For our part, we do not yet have data from several years for the same area where we have been working with the same methodology, which would allow us to draw conclusions on population trends. However, as indicated above, we have been able to record the biometric data of 51 specimens captured in 2022, from the 3 zones we have used for sampling. Some of the data have already been presented in this entry, but most of them have been collected in the second part of the 3 parts into which we have divided this entry. The third part will focus on accidental captures; the necessary participation of citizens (volunteering) and the role of public administrations and private companies in the control of the pest; ending with a small anecdotal section on black rats (Rattus rattus) and their effect on snake control, and some brief general conclusions.
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Text: own elaboration.
Photographs: unless otherwise specified, Borja Pérez; and unless otherwise indicated, all photos were taken in Eivissa or Formentera.
Acknowledgements: to our technician and biologist Lara Abascal, for her involvement, beyond the strictly work-related, during the whole process of capturing the snakes and the subsequent processing and writing up of the information collected. Thanks also, to all those who have voluntarily provided us with specimens to be included in the sample of the entry.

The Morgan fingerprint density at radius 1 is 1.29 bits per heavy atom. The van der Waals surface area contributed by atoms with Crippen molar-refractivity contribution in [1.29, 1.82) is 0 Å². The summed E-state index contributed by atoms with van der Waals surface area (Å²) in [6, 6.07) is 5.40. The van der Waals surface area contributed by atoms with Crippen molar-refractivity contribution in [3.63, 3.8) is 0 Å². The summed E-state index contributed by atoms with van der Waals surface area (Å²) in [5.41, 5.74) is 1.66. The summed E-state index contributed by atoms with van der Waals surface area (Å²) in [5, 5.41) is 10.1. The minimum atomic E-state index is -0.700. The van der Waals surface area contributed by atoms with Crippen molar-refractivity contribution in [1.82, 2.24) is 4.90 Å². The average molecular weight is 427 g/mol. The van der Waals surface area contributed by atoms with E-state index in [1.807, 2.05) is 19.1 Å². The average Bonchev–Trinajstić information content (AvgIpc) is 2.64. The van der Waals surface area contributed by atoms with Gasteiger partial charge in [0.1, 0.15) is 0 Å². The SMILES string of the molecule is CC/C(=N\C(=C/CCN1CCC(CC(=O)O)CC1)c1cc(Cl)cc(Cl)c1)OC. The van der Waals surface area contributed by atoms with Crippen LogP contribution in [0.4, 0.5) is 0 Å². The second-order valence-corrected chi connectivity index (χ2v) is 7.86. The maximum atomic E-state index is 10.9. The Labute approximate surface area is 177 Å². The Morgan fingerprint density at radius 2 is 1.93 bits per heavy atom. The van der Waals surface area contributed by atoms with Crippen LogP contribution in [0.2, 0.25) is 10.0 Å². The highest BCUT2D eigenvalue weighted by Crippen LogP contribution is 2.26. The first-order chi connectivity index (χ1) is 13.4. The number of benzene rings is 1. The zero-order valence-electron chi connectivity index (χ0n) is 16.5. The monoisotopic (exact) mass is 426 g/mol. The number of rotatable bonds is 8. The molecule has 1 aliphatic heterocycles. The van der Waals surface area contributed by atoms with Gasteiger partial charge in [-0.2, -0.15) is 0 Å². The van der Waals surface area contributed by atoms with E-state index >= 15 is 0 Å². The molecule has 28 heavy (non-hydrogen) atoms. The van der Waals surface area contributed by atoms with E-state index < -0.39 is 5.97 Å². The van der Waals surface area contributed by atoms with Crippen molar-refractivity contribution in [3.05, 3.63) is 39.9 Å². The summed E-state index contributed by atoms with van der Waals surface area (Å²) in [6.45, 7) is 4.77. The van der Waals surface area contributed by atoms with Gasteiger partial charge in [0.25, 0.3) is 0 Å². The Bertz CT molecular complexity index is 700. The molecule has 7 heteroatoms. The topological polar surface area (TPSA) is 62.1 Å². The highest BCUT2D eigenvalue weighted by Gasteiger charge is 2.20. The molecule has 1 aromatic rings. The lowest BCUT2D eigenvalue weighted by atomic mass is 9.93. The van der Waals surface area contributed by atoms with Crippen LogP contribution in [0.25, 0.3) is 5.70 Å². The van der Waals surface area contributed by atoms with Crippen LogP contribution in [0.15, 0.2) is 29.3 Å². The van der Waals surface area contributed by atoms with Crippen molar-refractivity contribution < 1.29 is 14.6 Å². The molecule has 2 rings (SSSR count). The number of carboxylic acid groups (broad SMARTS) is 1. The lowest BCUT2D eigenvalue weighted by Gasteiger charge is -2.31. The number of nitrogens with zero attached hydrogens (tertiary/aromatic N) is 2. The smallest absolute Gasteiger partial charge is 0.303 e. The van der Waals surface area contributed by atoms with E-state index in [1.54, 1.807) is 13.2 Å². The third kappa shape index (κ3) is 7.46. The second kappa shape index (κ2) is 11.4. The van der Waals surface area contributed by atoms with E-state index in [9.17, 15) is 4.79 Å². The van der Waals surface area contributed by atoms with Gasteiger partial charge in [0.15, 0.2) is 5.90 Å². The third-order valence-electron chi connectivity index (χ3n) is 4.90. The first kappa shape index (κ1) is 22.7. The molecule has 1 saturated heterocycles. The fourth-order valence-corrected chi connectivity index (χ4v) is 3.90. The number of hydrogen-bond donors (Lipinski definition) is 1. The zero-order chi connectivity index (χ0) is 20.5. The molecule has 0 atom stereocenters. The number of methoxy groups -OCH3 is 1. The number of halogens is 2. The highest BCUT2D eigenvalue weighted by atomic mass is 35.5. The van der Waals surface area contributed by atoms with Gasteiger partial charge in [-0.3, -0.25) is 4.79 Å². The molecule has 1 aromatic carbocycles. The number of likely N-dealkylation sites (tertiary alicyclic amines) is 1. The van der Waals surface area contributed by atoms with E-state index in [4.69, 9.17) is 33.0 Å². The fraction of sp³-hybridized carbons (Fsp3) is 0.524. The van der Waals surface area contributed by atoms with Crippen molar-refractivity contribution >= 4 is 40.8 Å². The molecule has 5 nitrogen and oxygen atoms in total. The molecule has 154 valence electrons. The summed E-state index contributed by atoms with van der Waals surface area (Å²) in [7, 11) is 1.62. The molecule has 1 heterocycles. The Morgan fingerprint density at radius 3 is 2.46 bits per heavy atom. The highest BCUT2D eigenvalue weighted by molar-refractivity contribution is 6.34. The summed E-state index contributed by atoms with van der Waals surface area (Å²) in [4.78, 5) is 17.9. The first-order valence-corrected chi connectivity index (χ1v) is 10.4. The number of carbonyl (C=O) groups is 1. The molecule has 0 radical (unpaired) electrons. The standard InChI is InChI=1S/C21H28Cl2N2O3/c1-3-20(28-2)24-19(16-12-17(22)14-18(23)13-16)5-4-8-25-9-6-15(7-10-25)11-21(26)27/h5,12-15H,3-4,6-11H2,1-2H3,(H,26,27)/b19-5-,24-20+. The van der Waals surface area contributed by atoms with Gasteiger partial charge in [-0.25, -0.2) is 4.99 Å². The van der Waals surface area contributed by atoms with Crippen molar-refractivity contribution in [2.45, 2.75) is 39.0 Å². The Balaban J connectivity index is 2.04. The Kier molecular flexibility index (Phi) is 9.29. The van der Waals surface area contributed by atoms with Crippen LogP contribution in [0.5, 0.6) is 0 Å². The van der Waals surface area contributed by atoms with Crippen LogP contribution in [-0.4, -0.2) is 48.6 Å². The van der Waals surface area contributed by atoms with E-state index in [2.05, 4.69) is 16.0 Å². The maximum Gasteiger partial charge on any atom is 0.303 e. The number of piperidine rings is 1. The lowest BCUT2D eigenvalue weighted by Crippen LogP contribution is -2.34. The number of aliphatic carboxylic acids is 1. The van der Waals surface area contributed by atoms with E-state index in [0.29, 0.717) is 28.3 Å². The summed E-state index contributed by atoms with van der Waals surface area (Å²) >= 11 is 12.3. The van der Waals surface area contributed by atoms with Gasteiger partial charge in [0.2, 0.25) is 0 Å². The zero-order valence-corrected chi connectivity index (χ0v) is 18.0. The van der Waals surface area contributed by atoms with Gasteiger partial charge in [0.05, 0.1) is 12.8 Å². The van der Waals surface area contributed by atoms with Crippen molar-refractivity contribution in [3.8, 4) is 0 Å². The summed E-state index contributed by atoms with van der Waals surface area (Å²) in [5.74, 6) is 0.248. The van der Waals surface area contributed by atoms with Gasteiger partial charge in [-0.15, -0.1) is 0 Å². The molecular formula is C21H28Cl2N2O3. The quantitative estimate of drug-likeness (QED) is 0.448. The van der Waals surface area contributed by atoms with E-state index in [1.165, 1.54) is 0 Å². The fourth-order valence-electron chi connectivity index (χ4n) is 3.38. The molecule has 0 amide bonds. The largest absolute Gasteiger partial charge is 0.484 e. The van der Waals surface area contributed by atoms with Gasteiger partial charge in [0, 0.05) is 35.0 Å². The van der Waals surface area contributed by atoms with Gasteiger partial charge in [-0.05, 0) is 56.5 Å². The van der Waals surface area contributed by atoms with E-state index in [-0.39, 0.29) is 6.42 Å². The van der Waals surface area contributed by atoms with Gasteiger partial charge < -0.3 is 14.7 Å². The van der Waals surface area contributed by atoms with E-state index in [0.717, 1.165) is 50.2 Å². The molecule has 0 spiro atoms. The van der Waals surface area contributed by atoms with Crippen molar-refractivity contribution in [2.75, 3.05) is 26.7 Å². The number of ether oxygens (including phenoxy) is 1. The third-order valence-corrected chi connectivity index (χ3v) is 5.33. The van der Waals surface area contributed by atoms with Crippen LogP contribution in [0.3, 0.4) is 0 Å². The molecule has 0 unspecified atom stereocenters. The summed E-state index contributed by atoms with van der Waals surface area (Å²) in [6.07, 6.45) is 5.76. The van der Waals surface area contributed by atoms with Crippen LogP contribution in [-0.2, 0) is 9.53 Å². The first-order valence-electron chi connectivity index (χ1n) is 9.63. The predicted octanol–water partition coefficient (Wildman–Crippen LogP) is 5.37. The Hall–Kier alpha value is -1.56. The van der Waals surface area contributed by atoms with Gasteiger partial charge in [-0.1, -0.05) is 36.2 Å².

See the end of part 3 of this entry.
Find out more:
- Nova Falcons: Snakes in Eivissa and Formentera (Part I).
- Nova Falcons: Snakes in Eivissa and Formentera (Part II).
- Nova Control: snake control in Ibiza and Formentera.
- Instructions for the manufacture of traps for non-native snakes.
- Thesis E.Montes.
- Feasibility of ophidian control in Ibiza and Formentera (Spanish Herpetological Association, 2012).
- The horseshoe snake.
- The ladder snake.
About Nova Falcons:
Nova Falcons is a company specializing in wildlife control and environmental services.